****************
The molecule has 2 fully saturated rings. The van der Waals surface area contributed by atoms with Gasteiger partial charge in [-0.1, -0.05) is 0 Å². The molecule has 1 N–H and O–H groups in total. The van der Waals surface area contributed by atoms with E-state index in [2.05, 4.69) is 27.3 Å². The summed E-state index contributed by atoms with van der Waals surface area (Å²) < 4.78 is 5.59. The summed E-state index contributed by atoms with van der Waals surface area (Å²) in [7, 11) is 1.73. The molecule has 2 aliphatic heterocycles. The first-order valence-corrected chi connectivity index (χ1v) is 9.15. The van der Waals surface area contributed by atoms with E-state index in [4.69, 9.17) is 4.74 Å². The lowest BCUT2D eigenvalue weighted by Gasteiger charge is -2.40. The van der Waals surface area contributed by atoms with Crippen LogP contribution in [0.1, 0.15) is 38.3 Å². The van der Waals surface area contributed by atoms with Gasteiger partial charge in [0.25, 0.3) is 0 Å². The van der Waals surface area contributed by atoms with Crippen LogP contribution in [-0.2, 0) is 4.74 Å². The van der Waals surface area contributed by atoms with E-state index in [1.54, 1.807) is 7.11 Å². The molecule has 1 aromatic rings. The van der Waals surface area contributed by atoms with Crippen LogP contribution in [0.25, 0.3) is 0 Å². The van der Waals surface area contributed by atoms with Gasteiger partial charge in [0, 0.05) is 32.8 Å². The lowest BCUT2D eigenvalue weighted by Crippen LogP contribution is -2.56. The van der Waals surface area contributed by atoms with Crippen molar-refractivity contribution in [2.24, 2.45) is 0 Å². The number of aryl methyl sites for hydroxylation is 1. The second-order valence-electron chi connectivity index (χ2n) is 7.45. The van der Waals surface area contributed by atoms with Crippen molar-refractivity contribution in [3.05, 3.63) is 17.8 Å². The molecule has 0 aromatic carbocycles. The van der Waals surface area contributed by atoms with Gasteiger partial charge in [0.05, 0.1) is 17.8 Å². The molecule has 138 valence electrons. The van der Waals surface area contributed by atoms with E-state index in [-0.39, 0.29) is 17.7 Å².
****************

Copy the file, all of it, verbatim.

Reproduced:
The molecule has 2 fully saturated rings. The van der Waals surface area contributed by atoms with Gasteiger partial charge in [-0.1, -0.05) is 0 Å². The molecule has 1 N–H and O–H groups in total. The van der Waals surface area contributed by atoms with E-state index in [2.05, 4.69) is 27.3 Å². The summed E-state index contributed by atoms with van der Waals surface area (Å²) < 4.78 is 5.59. The summed E-state index contributed by atoms with van der Waals surface area (Å²) in [7, 11) is 1.73. The molecule has 2 aliphatic heterocycles. The first-order valence-corrected chi connectivity index (χ1v) is 9.15. The van der Waals surface area contributed by atoms with E-state index in [4.69, 9.17) is 4.74 Å². The lowest BCUT2D eigenvalue weighted by Gasteiger charge is -2.40. The van der Waals surface area contributed by atoms with Crippen LogP contribution in [0.1, 0.15) is 38.3 Å². The van der Waals surface area contributed by atoms with Gasteiger partial charge in [0.25, 0.3) is 0 Å². The van der Waals surface area contributed by atoms with Crippen LogP contribution in [-0.2, 0) is 4.74 Å². The van der Waals surface area contributed by atoms with E-state index in [1.54, 1.807) is 7.11 Å². The molecule has 1 aromatic rings. The van der Waals surface area contributed by atoms with Crippen LogP contribution in [0.25, 0.3) is 0 Å². The van der Waals surface area contributed by atoms with Gasteiger partial charge in [0, 0.05) is 32.8 Å². The lowest BCUT2D eigenvalue weighted by Crippen LogP contribution is -2.56. The van der Waals surface area contributed by atoms with Crippen molar-refractivity contribution in [2.24, 2.45) is 0 Å². The number of aryl methyl sites for hydroxylation is 1. The second-order valence-electron chi connectivity index (χ2n) is 7.45. The van der Waals surface area contributed by atoms with Crippen molar-refractivity contribution in [3.05, 3.63) is 17.8 Å². The molecule has 0 aromatic carbocycles. The van der Waals surface area contributed by atoms with Gasteiger partial charge in [0.05, 0.1) is 17.8 Å². The molecule has 138 valence electrons. The van der Waals surface area contributed by atoms with E-state index in [-0.39, 0.29) is 17.7 Å².